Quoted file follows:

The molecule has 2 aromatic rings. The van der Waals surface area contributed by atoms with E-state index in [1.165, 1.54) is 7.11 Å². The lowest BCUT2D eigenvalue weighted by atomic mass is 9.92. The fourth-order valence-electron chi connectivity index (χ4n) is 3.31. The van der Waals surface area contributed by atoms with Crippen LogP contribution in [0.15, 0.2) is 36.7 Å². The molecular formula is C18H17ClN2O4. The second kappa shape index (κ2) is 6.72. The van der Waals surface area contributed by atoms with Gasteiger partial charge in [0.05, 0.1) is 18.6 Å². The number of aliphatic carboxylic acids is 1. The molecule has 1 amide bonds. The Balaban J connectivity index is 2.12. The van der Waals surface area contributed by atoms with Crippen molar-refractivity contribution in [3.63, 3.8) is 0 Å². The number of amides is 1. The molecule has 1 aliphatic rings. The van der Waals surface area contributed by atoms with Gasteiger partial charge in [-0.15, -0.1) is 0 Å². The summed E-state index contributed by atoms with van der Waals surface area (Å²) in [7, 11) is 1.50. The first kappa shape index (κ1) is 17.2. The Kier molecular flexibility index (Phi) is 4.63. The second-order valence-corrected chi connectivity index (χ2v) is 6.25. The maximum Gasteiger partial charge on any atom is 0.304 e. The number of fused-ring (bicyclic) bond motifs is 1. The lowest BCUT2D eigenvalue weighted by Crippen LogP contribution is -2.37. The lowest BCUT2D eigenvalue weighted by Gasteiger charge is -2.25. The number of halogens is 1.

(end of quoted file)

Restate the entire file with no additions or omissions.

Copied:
The molecule has 2 aromatic rings. The van der Waals surface area contributed by atoms with E-state index in [1.165, 1.54) is 7.11 Å². The lowest BCUT2D eigenvalue weighted by atomic mass is 9.92. The fourth-order valence-electron chi connectivity index (χ4n) is 3.31. The van der Waals surface area contributed by atoms with Crippen LogP contribution in [0.15, 0.2) is 36.7 Å². The molecular formula is C18H17ClN2O4. The second kappa shape index (κ2) is 6.72. The van der Waals surface area contributed by atoms with Gasteiger partial charge in [0.05, 0.1) is 18.6 Å². The number of aliphatic carboxylic acids is 1. The molecule has 1 amide bonds. The Balaban J connectivity index is 2.12. The van der Waals surface area contributed by atoms with Crippen molar-refractivity contribution in [3.63, 3.8) is 0 Å². The number of amides is 1. The molecule has 1 aliphatic rings. The van der Waals surface area contributed by atoms with Gasteiger partial charge in [-0.15, -0.1) is 0 Å². The summed E-state index contributed by atoms with van der Waals surface area (Å²) in [7, 11) is 1.50. The first kappa shape index (κ1) is 17.2. The Kier molecular flexibility index (Phi) is 4.63. The second-order valence-corrected chi connectivity index (χ2v) is 6.25. The maximum Gasteiger partial charge on any atom is 0.304 e. The number of fused-ring (bicyclic) bond motifs is 1. The lowest BCUT2D eigenvalue weighted by Crippen LogP contribution is -2.37. The lowest BCUT2D eigenvalue weighted by Gasteiger charge is -2.25. The number of halogens is 1.